First, there’s the contrast. Most of the frame is dark, but the two key elements – the bird and the road – are lighter, so they stand out. Any time you can place a light subject against a dark background, and have that subject stand out cleanly and distinctly against its surroundings, you have the potential for a strong image. There’s no sunlight in this photo, so the contrast isn’t created by sun and shade, but by the juxtaposition of a white bird against dark vegetation. But it doesn’t matter how the contrast is created, as long as it’s there. (The same idea also works for dark subjects against light backgrounds. I talk more about both kinds of contrast in this post.)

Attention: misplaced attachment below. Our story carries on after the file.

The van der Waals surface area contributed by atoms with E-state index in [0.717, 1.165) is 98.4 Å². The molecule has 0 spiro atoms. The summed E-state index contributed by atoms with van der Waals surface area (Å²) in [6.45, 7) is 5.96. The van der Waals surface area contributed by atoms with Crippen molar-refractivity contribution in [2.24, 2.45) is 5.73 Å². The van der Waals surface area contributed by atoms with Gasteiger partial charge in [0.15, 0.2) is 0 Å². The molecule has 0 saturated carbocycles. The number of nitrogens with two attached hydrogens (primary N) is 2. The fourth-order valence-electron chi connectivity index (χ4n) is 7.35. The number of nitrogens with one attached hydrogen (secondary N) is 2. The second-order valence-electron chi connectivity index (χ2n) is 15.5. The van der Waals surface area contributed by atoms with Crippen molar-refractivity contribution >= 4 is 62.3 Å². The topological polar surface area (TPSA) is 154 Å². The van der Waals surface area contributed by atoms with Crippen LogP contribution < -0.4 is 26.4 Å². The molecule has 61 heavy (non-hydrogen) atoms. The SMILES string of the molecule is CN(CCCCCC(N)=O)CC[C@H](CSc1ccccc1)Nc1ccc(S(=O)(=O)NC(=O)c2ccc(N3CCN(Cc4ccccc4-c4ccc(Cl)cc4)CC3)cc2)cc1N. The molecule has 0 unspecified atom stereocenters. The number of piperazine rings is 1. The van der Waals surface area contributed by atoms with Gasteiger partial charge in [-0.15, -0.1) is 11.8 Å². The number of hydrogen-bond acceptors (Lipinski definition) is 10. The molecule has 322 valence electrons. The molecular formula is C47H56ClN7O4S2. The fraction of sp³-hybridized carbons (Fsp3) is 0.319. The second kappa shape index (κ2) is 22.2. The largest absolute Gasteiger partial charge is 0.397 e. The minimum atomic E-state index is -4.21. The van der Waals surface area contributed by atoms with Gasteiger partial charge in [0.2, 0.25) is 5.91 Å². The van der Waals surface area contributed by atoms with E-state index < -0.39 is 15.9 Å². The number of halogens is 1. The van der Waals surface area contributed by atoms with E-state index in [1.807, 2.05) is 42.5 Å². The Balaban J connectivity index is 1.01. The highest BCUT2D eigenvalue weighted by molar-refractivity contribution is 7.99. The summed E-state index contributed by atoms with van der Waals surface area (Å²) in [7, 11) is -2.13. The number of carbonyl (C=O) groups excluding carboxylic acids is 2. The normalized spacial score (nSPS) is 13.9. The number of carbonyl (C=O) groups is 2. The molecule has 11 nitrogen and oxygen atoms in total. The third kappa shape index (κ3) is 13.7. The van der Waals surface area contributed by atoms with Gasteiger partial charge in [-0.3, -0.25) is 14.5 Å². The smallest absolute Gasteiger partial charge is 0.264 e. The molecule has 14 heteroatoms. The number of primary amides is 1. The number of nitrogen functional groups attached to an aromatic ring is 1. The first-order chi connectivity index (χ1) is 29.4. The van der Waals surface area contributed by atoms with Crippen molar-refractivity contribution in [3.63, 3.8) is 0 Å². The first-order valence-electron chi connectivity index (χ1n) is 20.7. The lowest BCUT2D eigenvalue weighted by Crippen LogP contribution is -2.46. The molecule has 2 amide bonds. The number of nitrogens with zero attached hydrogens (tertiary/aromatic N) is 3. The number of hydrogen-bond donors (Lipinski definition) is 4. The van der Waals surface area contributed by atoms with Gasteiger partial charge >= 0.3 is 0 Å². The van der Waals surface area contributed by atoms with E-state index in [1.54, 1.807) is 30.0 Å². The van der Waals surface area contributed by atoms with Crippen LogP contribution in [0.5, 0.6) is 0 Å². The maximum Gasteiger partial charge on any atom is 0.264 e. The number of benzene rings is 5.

Last Thursday, Yosemite Valley got two inches of rain, the first real precipitation in almost two months. Higher elevations got snow, and the temperature dropped enough to give the Valley a slight dusting at the tail end of the storm. The main part of the storm cleared around midday on Thursday – not the best time for photography, though still beautiful. But then showers resumed Thursday night, with the last of them moving through just before sunrise. Perfect timing.
My two brothers were visiting from Washington State, and the three of us rose early, drove up to Yosemite Valley, and headed for one of my favorite spots along the Merced River. The sun broke through the clouds and illuminated El Capitan briefly before the fog thickened and all the cliffs disappeared. But after about ten minutes El Cap re-emerged, the sun broke through, and we were treated to a classic Yosemite clearing storm. The first photograph here is probably my favorite from the morning, but I’ve posted a couple more images below, including a later image from Tunnel View – still a photogenic spot at 10:00 a.m.